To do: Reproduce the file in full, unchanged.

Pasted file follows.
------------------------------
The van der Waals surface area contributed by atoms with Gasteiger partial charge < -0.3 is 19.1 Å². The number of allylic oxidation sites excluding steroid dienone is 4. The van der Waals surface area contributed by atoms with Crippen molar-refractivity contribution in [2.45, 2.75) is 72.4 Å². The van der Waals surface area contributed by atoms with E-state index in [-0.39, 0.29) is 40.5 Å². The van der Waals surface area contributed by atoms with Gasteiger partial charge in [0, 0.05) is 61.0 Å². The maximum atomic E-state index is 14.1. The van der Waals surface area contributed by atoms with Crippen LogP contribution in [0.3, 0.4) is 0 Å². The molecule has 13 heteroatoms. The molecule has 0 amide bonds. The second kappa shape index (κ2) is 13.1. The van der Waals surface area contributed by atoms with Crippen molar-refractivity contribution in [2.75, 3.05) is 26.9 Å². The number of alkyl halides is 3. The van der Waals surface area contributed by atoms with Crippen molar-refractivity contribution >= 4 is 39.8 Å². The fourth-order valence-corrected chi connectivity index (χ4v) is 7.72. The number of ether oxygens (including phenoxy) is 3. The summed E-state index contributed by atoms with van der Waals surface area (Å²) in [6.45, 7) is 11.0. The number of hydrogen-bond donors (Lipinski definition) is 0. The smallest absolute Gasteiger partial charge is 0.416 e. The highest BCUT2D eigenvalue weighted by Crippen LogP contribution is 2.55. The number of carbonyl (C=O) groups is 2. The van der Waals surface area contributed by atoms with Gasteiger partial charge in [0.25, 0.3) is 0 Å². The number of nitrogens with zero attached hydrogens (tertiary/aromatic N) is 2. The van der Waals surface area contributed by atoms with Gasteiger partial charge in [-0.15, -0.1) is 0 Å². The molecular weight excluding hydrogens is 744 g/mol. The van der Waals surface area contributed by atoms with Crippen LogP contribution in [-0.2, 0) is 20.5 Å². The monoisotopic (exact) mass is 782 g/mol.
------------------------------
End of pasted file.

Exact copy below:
The van der Waals surface area contributed by atoms with Gasteiger partial charge < -0.3 is 19.1 Å². The number of allylic oxidation sites excluding steroid dienone is 4. The van der Waals surface area contributed by atoms with Crippen molar-refractivity contribution in [2.45, 2.75) is 72.4 Å². The van der Waals surface area contributed by atoms with E-state index in [-0.39, 0.29) is 40.5 Å². The van der Waals surface area contributed by atoms with Gasteiger partial charge in [0, 0.05) is 61.0 Å². The maximum atomic E-state index is 14.1. The van der Waals surface area contributed by atoms with Crippen LogP contribution in [0.3, 0.4) is 0 Å². The molecule has 13 heteroatoms. The molecule has 0 amide bonds. The second kappa shape index (κ2) is 13.1. The van der Waals surface area contributed by atoms with Crippen molar-refractivity contribution in [2.75, 3.05) is 26.9 Å². The number of alkyl halides is 3. The van der Waals surface area contributed by atoms with Crippen molar-refractivity contribution >= 4 is 39.8 Å². The fourth-order valence-corrected chi connectivity index (χ4v) is 7.72. The number of ether oxygens (including phenoxy) is 3. The summed E-state index contributed by atoms with van der Waals surface area (Å²) in [6.45, 7) is 11.0. The number of hydrogen-bond donors (Lipinski definition) is 0. The smallest absolute Gasteiger partial charge is 0.416 e. The highest BCUT2D eigenvalue weighted by Crippen LogP contribution is 2.55. The number of carbonyl (C=O) groups is 2. The van der Waals surface area contributed by atoms with Gasteiger partial charge in [0.25, 0.3) is 0 Å². The number of nitrogens with zero attached hydrogens (tertiary/aromatic N) is 2. The van der Waals surface area contributed by atoms with Gasteiger partial charge in [-0.15, -0.1) is 0 Å². The molecular weight excluding hydrogens is 744 g/mol. The van der Waals surface area contributed by atoms with Crippen LogP contribution in [-0.2, 0) is 20.5 Å². The monoisotopic (exact) mass is 782 g/mol.